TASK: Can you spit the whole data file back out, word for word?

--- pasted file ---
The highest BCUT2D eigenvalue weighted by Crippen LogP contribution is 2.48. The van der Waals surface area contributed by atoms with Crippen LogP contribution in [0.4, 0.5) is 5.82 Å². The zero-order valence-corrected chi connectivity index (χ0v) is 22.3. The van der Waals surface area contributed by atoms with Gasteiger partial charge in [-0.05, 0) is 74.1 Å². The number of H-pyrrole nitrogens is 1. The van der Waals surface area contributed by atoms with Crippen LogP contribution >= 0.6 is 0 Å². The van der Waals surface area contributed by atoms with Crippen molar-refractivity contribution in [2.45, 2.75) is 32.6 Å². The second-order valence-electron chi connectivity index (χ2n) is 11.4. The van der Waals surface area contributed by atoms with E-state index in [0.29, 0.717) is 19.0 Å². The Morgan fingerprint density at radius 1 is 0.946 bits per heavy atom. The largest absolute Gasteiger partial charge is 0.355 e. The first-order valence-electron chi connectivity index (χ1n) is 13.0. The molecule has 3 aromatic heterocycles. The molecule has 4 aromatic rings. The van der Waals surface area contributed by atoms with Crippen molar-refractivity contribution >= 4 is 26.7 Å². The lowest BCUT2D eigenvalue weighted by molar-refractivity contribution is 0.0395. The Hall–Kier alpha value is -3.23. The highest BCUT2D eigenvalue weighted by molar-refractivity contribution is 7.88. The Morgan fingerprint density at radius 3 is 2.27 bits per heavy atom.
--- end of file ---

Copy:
The highest BCUT2D eigenvalue weighted by Crippen LogP contribution is 2.48. The van der Waals surface area contributed by atoms with Crippen LogP contribution in [0.4, 0.5) is 5.82 Å². The zero-order valence-corrected chi connectivity index (χ0v) is 22.3. The van der Waals surface area contributed by atoms with Gasteiger partial charge in [-0.05, 0) is 74.1 Å². The number of H-pyrrole nitrogens is 1. The van der Waals surface area contributed by atoms with Crippen LogP contribution >= 0.6 is 0 Å². The van der Waals surface area contributed by atoms with Crippen molar-refractivity contribution in [2.45, 2.75) is 32.6 Å². The second-order valence-electron chi connectivity index (χ2n) is 11.4. The van der Waals surface area contributed by atoms with E-state index in [0.29, 0.717) is 19.0 Å². The Morgan fingerprint density at radius 1 is 0.946 bits per heavy atom. The largest absolute Gasteiger partial charge is 0.355 e. The first-order valence-electron chi connectivity index (χ1n) is 13.0. The molecule has 3 aromatic heterocycles. The molecule has 4 aromatic rings. The van der Waals surface area contributed by atoms with Crippen molar-refractivity contribution >= 4 is 26.7 Å². The lowest BCUT2D eigenvalue weighted by molar-refractivity contribution is 0.0395. The Hall–Kier alpha value is -3.23. The highest BCUT2D eigenvalue weighted by molar-refractivity contribution is 7.88. The Morgan fingerprint density at radius 3 is 2.27 bits per heavy atom.